Coal Age

APR 2018

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Page 8 of 51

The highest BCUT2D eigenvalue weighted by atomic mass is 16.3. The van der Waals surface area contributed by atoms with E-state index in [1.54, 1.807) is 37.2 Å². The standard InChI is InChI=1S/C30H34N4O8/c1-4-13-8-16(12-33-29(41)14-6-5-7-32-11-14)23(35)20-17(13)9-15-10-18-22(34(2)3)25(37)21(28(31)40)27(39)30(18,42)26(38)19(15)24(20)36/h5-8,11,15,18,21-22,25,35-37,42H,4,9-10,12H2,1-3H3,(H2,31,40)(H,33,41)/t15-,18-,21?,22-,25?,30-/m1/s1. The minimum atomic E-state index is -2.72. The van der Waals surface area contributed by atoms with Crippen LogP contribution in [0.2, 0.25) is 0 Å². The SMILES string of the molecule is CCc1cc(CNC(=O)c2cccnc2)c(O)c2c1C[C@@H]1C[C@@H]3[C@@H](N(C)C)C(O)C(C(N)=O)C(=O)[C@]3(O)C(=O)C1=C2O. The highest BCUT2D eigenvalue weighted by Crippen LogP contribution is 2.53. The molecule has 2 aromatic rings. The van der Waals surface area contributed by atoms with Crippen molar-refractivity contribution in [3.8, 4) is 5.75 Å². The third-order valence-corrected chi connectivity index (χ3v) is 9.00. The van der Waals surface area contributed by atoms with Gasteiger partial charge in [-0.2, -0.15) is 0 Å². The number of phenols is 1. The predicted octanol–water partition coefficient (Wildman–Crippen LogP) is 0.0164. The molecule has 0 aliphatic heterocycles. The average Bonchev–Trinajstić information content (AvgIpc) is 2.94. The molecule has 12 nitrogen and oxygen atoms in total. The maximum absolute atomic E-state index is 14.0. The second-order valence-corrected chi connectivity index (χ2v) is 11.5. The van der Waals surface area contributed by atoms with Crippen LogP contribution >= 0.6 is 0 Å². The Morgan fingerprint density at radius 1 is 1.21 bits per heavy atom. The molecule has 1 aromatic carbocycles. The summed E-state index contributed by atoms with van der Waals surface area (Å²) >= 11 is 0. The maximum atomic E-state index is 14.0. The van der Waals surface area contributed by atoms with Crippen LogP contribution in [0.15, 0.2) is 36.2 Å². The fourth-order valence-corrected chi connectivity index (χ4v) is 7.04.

April 2018 7 news continued Continued on p. 9... Continued from p. 6... Coal-related Lawsuit Against Springfield is Dismissed A lawsuit accusing the city-owned utility in Springfield, Illinois, of costing its electricity customers millions of dollars by awarding a higher-priced coal contract to Arch Coal Inc. has been dismissed, although the attorney representing plaintiffs in the case said he plans to refile the civil complaint within a year. Jonathan Nessler said he voluntarily withdrew the suit filed in Sangamon County Circuit Court in Springfield in late 2017 be- cause of unspecified complications related to Arch's bankruptcy proceedings in the U.S. Bankruptcy Court for the Western District of Missouri in St. Louis. But he and his clients still are insistent that the city improper- ly issued a contract for steam coal from Arch's Viper underground mine near Williamsville in Sangamon County for a reduced price of $39/ton when Foresight Energy submitted a bid up to nearly $8/ton lower for coal burned in Springfield City Water, Light and Power's 580-megawatt Dallman generating station. The suit contended that the city could have saved its customers about $5 million annually in fuels costs for multiple years by pur- chasing coal from St. Louis-based Foresight instead of Arch/Viper. Foresight, owned by Ohio-based Murray Energy Corp., is the largest coal producer in Illinois, using more efficient longwall mining sys- tems at most of its operations. Viper is a room-and-pillar operation. Viper has supplied more than 1 million tons of coal annually to CWLP/Dallman for years. City officials maintained they did nothing wrong in renewing the Arch/Viper contract at the reduced price of $39/ton for five years rather than awarding the business to Foresight. The city had not yet filed a formal response to the suit before Nessler moved to have it dismissed. CWLP still is receiving coal from Viper, according to Amber Sabin, spokeswoman for the municipal electric system. Kentucky Power Gets Approval to Sell Surplus Coal Originally for Mitchell Plant Kentucky Power Co. is weighing the sale of up to 200,000 tons of Northern Appalachian (NAPP) steam coal it does not need this year to supply its 50% ownership portion of the 1,560-megawatt Mitchell power plant along the Ohio River near Moundsville, West Virginia, after receiving approval from the Kentucky Public Ser- vice Commission. The subsidiary of Columbus, Ohio-based American Electric Power Co. is committed to buying the coal this year from Con- solidation Coal Co. under a contract originally executed in 2006. Since then, Consol's underground mines in West Virginia have been acquired by Ohio-based Murray Energy Corp. and Mitchell no longer burns as much coal. In 2006, Mitchell consumed approximately 2 million tons of coal annually, the PSC said in its March order. Today, the big base- load plant burns about 1.4 million to 1.6 million tons a year, as cheaper natural gas has cut into its use. In all, Kentucky Power still is obligated to purchase 666,500 tons in 2018 and 500,000 tons in each year from 2019 through 2022 from Consol under the longstanding sales contract. Kentucky Power sought PSC approval to sell some of this year's coal after it was approached by independent coal brokers seeking to buy NAPP coal for sale to third parties. The utility said In 2015, coal imports were estimated at $1.63 billion. Russia, the United States and Kazakhstan were the largest suppliers. In 2016, Ukraine reduced spending on coal imports by 10%, to $1.47 billion. In 2017, spending on coal imports rose by 1.87 times, to $2.74 billion. CIL Plans Significant Coal Transportation Investment Identifying logistical bottleneck rather than tepid production growth, government-owned Coal India Ltd. (CIL) will invest $3 billion over the next five years to acquire transportation capacity and reduce depen- dency on state freight and passenger transporter, Indian Railways. Coal Minister Piyush Goyal said CIL was drawing up plans to re- duce dependency on Indian Railways, which is the prime freight carrier for the miner, and the investments over the next five years would enable CIL to acquire at least 1,700 coal carrying railcars and gain full control over distribution to thermal power plants across the country. A part of the investment corpus would also ride on CIL constructing its own railway lines linking its mines to the closest point on the Indian Railways existing network to facilitate faster evacuation of production. At the same time, when the government has opened up coal mining sector for private investors, the Coal Ministry was also look- ing at ensuring a "good rate of return" to future private miners in- terested in building their own transportation capacities by owning wagons and ply them across the 14 dedicated railway lines currently under construction for coal freight movement, Goyal said. CIL officials said the fact that pit-head based thermal power plants were not facing any shortage of coal while plants located at dis- tance from mines were hit by acute shortage of fuel indicated that the problem lied with distribution and not availability of coal from the miner. According to the official, stock pileup ultimately impacted the bot- tomline as such stocks deteriorated in quality, volumes reduced by self-ig- nited fire during summer months and the situation like at close of last fiscal when the miner was carrying stocks estimated at 54 million tons against a norm of 22 million tons needed to be avoided in the new fiscal. As per provisional figures released by CIL, it produced 567 million tons during 2017-2018, achieving 95% of production target set by the Coal Ministry and a 2.4% growth in production over previous fiscal. Offtake growth during 2017-2018 was recorded at 6.8% with analyst maintaining that stock pile up despite offtake growth was an indication that the miner still had enough headroom to ramp up distribution and higher sale revenues. To mitigate distribution bottlenecks in the short term, the gov- ernment has sought that Indian Railways provide at least 500 unit trains per day as more than 50 thermal power pants were carrying coal stocks less than the standard stipulated volume. That is coal stocks less than 10 days' equivalent consumption or "super critical level" against norm of 22 days consumption equivalent. At present, CIL loads about 260 unit trains per day on Indian Railways and those unit trains typically consist of 59 wagons. The Power Ministry in its projection for the current fiscal year estimated coal demand from thermal power plant at 603 million tons of which CIL was expected to supply 513 million tons. To make this higher volume of fuel, Indian Railways would have to make available a higher number of rakes, officials said. Ukraine Shuts Down Power to Lugansk Coal Mines Ukrainian Energy Service has shut down power at coal mines on the territory of the Lugansk region, seeking independence, but officially controlled by the Ukrainian authorities, Sputnik News reported. The head of the non-governmental miner's union Mikhail Volynets reported on Facebook that, "A critical situation with power has occurred at coal mines, belonging to the Ministry of Energy and Coal Mining of Ukraine. Today, on April 2, a state department 'Regional Electrical Services' shut down the mines of Pervomayskugol company in the Lugansk region."